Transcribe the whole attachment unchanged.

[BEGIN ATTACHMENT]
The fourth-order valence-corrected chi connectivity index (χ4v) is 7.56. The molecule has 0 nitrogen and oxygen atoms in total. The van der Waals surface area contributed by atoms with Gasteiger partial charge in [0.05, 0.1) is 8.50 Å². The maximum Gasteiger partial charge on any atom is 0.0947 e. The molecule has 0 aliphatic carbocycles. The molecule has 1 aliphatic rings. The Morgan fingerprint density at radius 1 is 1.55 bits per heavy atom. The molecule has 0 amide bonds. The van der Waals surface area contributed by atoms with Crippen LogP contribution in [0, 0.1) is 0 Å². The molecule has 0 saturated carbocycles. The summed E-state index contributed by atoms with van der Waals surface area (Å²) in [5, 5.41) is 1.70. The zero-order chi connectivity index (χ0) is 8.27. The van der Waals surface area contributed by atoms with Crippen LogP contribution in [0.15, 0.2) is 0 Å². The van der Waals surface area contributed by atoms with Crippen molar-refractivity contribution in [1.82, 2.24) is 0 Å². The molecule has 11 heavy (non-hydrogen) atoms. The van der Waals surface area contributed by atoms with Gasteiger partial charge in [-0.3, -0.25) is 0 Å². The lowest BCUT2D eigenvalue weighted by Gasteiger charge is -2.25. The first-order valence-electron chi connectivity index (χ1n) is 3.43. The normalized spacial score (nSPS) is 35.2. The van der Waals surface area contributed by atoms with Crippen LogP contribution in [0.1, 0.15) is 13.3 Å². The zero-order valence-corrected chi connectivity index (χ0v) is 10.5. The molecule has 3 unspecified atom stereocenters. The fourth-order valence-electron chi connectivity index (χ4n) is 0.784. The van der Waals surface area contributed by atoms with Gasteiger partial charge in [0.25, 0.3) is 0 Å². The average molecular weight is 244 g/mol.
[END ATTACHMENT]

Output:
The fourth-order valence-corrected chi connectivity index (χ4v) is 7.56. The molecule has 0 nitrogen and oxygen atoms in total. The van der Waals surface area contributed by atoms with Gasteiger partial charge in [0.05, 0.1) is 8.50 Å². The maximum Gasteiger partial charge on any atom is 0.0947 e. The molecule has 0 aliphatic carbocycles. The molecule has 1 aliphatic rings. The Morgan fingerprint density at radius 1 is 1.55 bits per heavy atom. The molecule has 0 amide bonds. The van der Waals surface area contributed by atoms with Crippen LogP contribution in [0, 0.1) is 0 Å². The molecule has 0 saturated carbocycles. The summed E-state index contributed by atoms with van der Waals surface area (Å²) in [5, 5.41) is 1.70. The zero-order chi connectivity index (χ0) is 8.27. The van der Waals surface area contributed by atoms with Crippen LogP contribution in [0.15, 0.2) is 0 Å². The van der Waals surface area contributed by atoms with Crippen molar-refractivity contribution in [1.82, 2.24) is 0 Å². The molecule has 11 heavy (non-hydrogen) atoms. The van der Waals surface area contributed by atoms with Gasteiger partial charge in [-0.3, -0.25) is 0 Å². The lowest BCUT2D eigenvalue weighted by Gasteiger charge is -2.25. The first-order valence-electron chi connectivity index (χ1n) is 3.43. The normalized spacial score (nSPS) is 35.2. The van der Waals surface area contributed by atoms with Crippen LogP contribution in [0.1, 0.15) is 13.3 Å². The zero-order valence-corrected chi connectivity index (χ0v) is 10.5. The molecule has 3 unspecified atom stereocenters. The fourth-order valence-electron chi connectivity index (χ4n) is 0.784. The van der Waals surface area contributed by atoms with Gasteiger partial charge in [0.25, 0.3) is 0 Å². The average molecular weight is 244 g/mol.